Haagen-Dazs BRILLIANT Caption at the end! Image Source: Times of India
While reading history we often read “Indians and Dogs Not Allowed.” After 62 years of so called independence, you can spot the above signboard in India, in South Delhi. đź™‚ Now they are saying, its a wrong choice of words. From where they hire their advertising people? Or which ad agency came out with such brilliant caption? Are their copywriters imbecile? I fail to realize what does Haagen-Dazs mean by “International Passport”? Do we need passport to travel within India? Raj Thackeray till now has been unsuccessful. đź™‚ I think all the countries existing on this plant issue passports to their citizens for international travels. To travel in your own country you don’t need a “national passport?” But bright people who are responsible for preparing this campaign seem to be unaware of this simple fact.
Read for yourself, No Indian allowed here; Haagen-Dazs: Wrong choice of words
As there are no such things as ‘national’ passports — they are after all used only for international travel. it was apparent that ‘international’ was used as another word for ‘foreign’. And since the booklet’s only use, once the holder clears an airport immigration counter, is as a proof of nationality, the clear implication was that only foreigners would be allowed for the ‘preview’. It was not, however, intended to be a case of reworking the old British sign, ‘Dogs and Indians not allowed’.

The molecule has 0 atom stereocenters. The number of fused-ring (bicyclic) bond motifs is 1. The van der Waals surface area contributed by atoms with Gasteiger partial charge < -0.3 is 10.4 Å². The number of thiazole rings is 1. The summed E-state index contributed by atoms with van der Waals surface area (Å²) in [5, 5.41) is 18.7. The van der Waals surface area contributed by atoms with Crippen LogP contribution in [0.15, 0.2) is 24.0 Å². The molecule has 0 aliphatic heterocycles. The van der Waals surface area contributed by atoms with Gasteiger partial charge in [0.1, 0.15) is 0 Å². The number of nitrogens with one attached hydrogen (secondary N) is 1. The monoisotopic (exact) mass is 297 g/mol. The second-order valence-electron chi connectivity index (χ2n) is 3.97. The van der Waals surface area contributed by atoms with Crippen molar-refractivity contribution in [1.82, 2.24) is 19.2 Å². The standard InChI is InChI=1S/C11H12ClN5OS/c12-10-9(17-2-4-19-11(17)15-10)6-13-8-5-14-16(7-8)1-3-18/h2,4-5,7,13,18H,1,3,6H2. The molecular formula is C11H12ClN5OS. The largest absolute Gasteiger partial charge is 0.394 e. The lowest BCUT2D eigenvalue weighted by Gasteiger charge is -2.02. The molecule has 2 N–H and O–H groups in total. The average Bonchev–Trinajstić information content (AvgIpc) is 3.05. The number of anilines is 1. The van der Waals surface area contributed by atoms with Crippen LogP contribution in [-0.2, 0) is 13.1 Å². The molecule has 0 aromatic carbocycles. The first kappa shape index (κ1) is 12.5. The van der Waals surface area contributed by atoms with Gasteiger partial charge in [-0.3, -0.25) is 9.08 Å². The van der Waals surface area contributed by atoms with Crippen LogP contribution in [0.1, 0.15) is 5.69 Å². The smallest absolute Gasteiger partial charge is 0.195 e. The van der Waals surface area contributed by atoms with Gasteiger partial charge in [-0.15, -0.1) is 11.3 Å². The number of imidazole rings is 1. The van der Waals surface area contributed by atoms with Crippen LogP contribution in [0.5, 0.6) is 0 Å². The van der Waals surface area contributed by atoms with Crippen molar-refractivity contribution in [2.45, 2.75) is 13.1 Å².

Upon sustained queries to company officials about the intention of the campaign, it emerged that what Haagen-Dazs really wanted to convey was ‘Now get a taste of abroad right here in India’. But by preferring several long words — that are liable to be misinterpreted — instead of short, clear ones, they ended up generating a lot of heat: something that ice-cream brands, in particular, should steer clear of, if they don’t want their market to melt away, thanks to offended sensibilities. Especially, since it plans to open 30 to 40 outlets in the next few years.
Now Haagen-Dazs has come up with an explanation. We apologise for creating the misimpression: Haagen-Dazs
Clearing the controversy surrounding the offending poster, Mukherji says, “The poster in question was part of initial local store communication at a few locations within the same mall announcing the opening of the new Häagen-Dazs shop in the property. The message was intended to suggest that you can enjoy, for instance, a taste of the French Riviera without travelling to France – at Häagen-Dazs. Unfortunately the reference to the international passport holder on the poster may have led to a significant miscommunication. This was completely unintended and we apologie for creating the misimpression that may have hurt our sentiments as Indians.”